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  1. #1
    Tandem Mountain Climber
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    Belt Drive on Da Vinci Cranks: Question for TandemGeek

    Hey Tandem Geek,

    What ever became of your product testing here?
    http://tandemgeek.wordpress.com/2010...belt-vs-chain/

    Does Bob manufacture the sprockets?

    Did the setup do well beyond your reported rides?

    Thanks!

  2. #2
    Tandem Mountain Climber
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    OK.. i got to this point.
    http://tandemgeek.wordpress.com/2010...belt-update-5/

    Looks like a bit of a failure then. Though I'm sure the results would be better with bigger sprockets.

    I really like the benefits of the belt drive (feel, quiet, etc), but I like our Da Vinci crank setup.
    Last edited by uspspro; 03-23-13 at 12:01 AM.

  3. #3
    Senior Member waynesulak's Avatar
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    If belts and sprockets were made the correct size it seems to me that the davinci would be an ideal candidate for conversion with two belts from cranks to common bottom bracket and then a single drive chain. I wonder if Todd at davinci has looked at that option.

    Possibly with the center track system requiring less belt tension this might be an option.
    Last edited by waynesulak; 03-23-13 at 08:12 AM.

  4. #4
    Clipless in Coeur d'Alene twocicle's Avatar
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    While we ponder another 27F "Spring" morning and the inevitable decision to ride trainer or hope for the ice puddles to melt and then do an outdoor ride...

    As TandemGeek pointed out in "Timing Belt: Update #5", when loading up the front crank that resulted in the bottom run being under less tension than the top. However, it seems the test is flawed as far as tandems go because unless the ubiquitous "she's not pedaling" comes into play, the stoker will also be applying load and thus the bottom run will not be [as] slack. ie: does not the stoker load apply tension to the bottom run?

    The other point about sprocket size brings up a question I've had for a while. While it's (more or less) well known that smaller timing sprockets incur higher loads and just require higher chain or belt tension, when the Santana configuration is using larger 74T sprockets, why do they not indicate less tension is required than with the more standard 69T sprockets?
    Last edited by twocicle; 03-23-13 at 09:19 AM.

  5. #5
    hors category TandemGeek's Avatar
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    Quote Originally Posted by USPSPRO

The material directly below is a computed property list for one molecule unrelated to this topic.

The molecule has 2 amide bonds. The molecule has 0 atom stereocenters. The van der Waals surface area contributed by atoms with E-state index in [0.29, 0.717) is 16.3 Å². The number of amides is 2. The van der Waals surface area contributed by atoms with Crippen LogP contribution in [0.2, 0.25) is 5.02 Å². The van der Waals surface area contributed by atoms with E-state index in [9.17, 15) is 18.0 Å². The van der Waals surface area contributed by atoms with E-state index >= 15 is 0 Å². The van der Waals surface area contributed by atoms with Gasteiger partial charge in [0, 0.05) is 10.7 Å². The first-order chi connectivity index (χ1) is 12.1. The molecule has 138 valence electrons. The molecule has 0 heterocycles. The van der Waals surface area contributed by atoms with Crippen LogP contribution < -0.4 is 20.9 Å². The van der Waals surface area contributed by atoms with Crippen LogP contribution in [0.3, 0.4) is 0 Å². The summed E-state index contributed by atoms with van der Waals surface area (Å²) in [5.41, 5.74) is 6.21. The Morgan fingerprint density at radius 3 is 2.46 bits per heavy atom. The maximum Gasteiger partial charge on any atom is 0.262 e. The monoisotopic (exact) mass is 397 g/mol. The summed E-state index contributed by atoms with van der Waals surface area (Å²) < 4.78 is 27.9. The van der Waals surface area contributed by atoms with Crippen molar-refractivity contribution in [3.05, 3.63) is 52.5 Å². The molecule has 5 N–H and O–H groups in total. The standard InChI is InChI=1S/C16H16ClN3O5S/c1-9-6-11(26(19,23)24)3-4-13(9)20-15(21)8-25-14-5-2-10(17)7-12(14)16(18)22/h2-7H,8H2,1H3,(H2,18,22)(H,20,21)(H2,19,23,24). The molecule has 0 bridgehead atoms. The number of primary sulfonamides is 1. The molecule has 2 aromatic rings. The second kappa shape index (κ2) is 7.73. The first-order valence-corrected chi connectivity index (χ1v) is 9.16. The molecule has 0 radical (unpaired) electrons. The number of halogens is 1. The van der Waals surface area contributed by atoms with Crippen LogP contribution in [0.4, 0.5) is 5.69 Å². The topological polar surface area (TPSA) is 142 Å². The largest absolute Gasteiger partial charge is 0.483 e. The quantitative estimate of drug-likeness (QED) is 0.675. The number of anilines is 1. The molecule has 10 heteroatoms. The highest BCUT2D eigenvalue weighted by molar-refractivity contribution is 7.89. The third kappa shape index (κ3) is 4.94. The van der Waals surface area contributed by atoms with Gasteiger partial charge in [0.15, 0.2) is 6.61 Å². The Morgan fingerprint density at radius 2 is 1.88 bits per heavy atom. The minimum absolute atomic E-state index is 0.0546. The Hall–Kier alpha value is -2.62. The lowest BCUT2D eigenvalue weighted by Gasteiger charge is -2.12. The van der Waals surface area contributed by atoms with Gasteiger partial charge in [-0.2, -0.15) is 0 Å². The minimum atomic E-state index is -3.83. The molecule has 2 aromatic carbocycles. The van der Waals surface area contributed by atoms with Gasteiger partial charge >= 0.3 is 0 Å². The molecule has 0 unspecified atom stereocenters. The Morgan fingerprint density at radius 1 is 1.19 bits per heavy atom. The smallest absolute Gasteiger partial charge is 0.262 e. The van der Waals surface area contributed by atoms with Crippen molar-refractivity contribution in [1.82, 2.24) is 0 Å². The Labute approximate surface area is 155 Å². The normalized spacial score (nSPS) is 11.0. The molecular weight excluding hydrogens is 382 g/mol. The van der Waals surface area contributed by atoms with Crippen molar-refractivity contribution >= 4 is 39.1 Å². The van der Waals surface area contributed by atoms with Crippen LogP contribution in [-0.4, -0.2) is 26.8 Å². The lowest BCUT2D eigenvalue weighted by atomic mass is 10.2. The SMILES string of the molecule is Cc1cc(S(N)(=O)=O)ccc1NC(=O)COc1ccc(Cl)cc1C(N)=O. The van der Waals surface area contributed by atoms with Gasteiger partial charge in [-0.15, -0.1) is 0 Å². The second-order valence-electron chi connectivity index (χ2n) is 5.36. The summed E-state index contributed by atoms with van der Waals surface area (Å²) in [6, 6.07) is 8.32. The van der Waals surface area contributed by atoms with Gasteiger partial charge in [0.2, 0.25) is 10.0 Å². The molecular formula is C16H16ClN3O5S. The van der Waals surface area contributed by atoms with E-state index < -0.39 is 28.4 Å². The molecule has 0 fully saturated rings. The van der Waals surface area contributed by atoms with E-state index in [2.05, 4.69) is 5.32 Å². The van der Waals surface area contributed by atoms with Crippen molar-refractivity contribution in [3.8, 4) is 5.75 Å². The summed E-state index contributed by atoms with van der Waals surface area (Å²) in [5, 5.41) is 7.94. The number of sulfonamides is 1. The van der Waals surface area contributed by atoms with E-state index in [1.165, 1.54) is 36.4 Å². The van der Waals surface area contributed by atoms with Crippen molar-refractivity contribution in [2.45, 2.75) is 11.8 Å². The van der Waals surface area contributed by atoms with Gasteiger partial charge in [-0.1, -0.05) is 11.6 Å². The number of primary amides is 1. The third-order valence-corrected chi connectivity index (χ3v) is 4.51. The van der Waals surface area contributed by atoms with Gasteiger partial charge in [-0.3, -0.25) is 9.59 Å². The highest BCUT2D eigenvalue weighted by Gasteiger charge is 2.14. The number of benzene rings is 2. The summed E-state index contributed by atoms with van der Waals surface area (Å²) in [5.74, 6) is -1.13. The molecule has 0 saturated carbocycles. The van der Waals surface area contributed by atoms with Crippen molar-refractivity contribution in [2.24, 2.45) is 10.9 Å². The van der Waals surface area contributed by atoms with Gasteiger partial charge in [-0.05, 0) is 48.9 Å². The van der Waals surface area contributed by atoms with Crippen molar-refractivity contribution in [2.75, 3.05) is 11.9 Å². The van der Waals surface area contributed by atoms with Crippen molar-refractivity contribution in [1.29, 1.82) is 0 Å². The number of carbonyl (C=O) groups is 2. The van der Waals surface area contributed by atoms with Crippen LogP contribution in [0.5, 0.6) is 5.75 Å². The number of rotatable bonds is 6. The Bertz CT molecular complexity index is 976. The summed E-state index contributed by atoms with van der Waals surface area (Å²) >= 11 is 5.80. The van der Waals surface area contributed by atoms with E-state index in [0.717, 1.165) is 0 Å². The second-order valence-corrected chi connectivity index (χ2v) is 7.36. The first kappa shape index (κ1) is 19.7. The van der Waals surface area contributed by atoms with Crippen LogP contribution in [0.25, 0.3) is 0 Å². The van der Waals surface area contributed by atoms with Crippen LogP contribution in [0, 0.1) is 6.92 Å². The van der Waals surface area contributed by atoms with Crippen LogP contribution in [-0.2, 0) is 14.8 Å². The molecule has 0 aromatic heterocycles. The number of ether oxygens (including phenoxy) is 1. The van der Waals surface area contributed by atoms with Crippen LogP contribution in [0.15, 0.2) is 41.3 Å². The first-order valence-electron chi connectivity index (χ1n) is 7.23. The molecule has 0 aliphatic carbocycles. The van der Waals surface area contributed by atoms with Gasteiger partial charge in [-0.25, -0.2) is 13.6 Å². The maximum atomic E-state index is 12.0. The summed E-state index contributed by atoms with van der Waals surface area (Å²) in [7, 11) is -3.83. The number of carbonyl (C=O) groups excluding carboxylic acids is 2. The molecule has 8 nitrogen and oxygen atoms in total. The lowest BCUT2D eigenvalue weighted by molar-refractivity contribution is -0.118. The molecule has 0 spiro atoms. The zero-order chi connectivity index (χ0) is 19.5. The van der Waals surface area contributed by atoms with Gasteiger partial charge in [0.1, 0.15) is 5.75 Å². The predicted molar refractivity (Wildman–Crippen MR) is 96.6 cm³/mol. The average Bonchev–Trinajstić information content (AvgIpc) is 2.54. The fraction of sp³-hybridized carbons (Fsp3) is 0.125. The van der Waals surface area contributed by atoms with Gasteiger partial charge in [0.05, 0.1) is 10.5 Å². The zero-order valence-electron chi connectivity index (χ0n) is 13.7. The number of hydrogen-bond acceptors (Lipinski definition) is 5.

Hey Tandem Geek,
    Does Bob manufacture the sprockets? He has a gates-approved shop that produces the sprockets per his specs.

    Did the setup do well beyond your reported rides? Again, you found one of the follow-ups. The 33t sprocket was way too small to be practical. More conventionally size sprockets using the non-bike belts work just fine.

    Looks like a bit of a failure then. Though I'm sure the results would be better with bigger sprockets. I wouldn't call it a failure; it merely demonstrated that there are limitations when it comes to pulley size, in much the same was as using chain-drives with very small timing rings can also sub-optimize drive train efficiency and component life.

    Quote Originally Posted by twocicle View Post
    As TandemGeek pointed out in "Timing Belt: Update #5", when loading up the front crank that resulted in the bottom run being under less tension than the top. However, it seems the test is flawed as far as tandems go because unless the ubiquitous "she's not pedaling" comes into play, the stoker will also be applying load and thus the bottom run will not be [as] slack. ie: does not the stoker load apply tension to the bottom run?
    Two points: I attempted to demonstrate with my locked-brake test just how much elasticity there was along the left side of our Calfee, with contributions coming from frame and bottom bracket axle deflection as evidenced by the lower run of the belt going slack when the sync drive was put under load. However, and as much as we'd like to believe that stoker's match captain in power production, evidence to the contrary can be found on just about every tandem's sync drive timing rings (and now belt sprockets). That evidence is the wear pattern found on the the sync drive's sprocket ramps, which look no different than the drive rings. You can also see it in the different amounts of slack you'll see along the bottom chain or belt run of just about any tandem that you see on the road when they're coasting vs. just riding along vs. climbing a steep grade.

    Quote Originally Posted by twocicle View Post
    The other point about sprocket size brings up a question I've had for a while. While it's (more or less) well known that smaller timing sprockets incur higher loads and just require higher chain or belt tension, when the Santana configuration is using larger 74T sprockets, why do they not indicate less tension is required than with the more standard 69T sprockets?
    There's really not that much difference between the 74t & 69t in terms of the unsupported belt length, 3/4" top and 3/4" bottom, so the difference in tension wouldn't need to be all that great. But, if you'd really like to be confused by it all, Harley-Davidison uses the same 1" deflection / 10lbs force measurement for the belt drives on their motorcycles.

  6. #6
    Clipless in Coeur d'Alene twocicle's Avatar
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    ^^^ Interesting. Thanks for the reply to my questions.

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